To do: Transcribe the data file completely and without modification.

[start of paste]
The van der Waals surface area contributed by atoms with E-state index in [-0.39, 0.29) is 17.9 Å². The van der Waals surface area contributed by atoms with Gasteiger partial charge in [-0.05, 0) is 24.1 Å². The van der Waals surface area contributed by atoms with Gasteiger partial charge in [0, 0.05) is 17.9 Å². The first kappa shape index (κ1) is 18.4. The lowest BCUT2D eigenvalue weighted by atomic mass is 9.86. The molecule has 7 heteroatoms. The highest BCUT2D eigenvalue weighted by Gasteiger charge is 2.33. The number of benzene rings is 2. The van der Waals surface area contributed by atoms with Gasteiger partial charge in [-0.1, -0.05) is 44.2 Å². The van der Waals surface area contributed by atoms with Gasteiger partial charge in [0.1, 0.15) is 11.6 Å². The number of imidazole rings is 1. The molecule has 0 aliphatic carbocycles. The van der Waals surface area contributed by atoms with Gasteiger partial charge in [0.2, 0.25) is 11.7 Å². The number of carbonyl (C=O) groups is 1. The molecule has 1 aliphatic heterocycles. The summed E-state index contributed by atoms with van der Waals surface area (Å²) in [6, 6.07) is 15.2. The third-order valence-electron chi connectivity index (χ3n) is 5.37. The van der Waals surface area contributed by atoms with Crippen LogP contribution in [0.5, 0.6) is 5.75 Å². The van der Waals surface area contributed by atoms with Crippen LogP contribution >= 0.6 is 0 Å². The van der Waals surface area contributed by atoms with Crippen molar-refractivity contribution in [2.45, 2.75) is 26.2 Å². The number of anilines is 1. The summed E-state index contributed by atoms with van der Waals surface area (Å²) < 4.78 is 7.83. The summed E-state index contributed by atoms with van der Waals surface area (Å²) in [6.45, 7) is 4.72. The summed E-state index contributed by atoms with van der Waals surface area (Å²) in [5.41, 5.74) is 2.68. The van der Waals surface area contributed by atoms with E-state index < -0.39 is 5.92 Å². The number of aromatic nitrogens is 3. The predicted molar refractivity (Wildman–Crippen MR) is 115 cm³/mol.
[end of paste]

The van der Waals surface area contributed by atoms with E-state index in [-0.39, 0.29) is 17.9 Å². The van der Waals surface area contributed by atoms with Gasteiger partial charge in [-0.05, 0) is 24.1 Å². The van der Waals surface area contributed by atoms with Gasteiger partial charge in [0, 0.05) is 17.9 Å². The first kappa shape index (κ1) is 18.4. The lowest BCUT2D eigenvalue weighted by atomic mass is 9.86. The molecule has 7 heteroatoms. The highest BCUT2D eigenvalue weighted by Gasteiger charge is 2.33. The number of benzene rings is 2. The van der Waals surface area contributed by atoms with Gasteiger partial charge in [-0.1, -0.05) is 44.2 Å². The van der Waals surface area contributed by atoms with Gasteiger partial charge in [0.1, 0.15) is 11.6 Å². The number of imidazole rings is 1. The molecule has 0 aliphatic carbocycles. The van der Waals surface area contributed by atoms with Gasteiger partial charge in [0.2, 0.25) is 11.7 Å². The number of carbonyl (C=O) groups is 1. The molecule has 1 aliphatic heterocycles. The summed E-state index contributed by atoms with van der Waals surface area (Å²) in [6, 6.07) is 15.2. The third-order valence-electron chi connectivity index (χ3n) is 5.37. The van der Waals surface area contributed by atoms with Crippen LogP contribution in [0.5, 0.6) is 5.75 Å². The van der Waals surface area contributed by atoms with Crippen LogP contribution >= 0.6 is 0 Å². The van der Waals surface area contributed by atoms with Crippen molar-refractivity contribution in [2.45, 2.75) is 26.2 Å². The number of anilines is 1. The summed E-state index contributed by atoms with van der Waals surface area (Å²) < 4.78 is 7.83. The summed E-state index contributed by atoms with van der Waals surface area (Å²) in [6.45, 7) is 4.72. The summed E-state index contributed by atoms with van der Waals surface area (Å²) in [5.41, 5.74) is 2.68. The van der Waals surface area contributed by atoms with E-state index < -0.39 is 5.92 Å². The number of aromatic nitrogens is 3. The predicted molar refractivity (Wildman–Crippen MR) is 115 cm³/mol.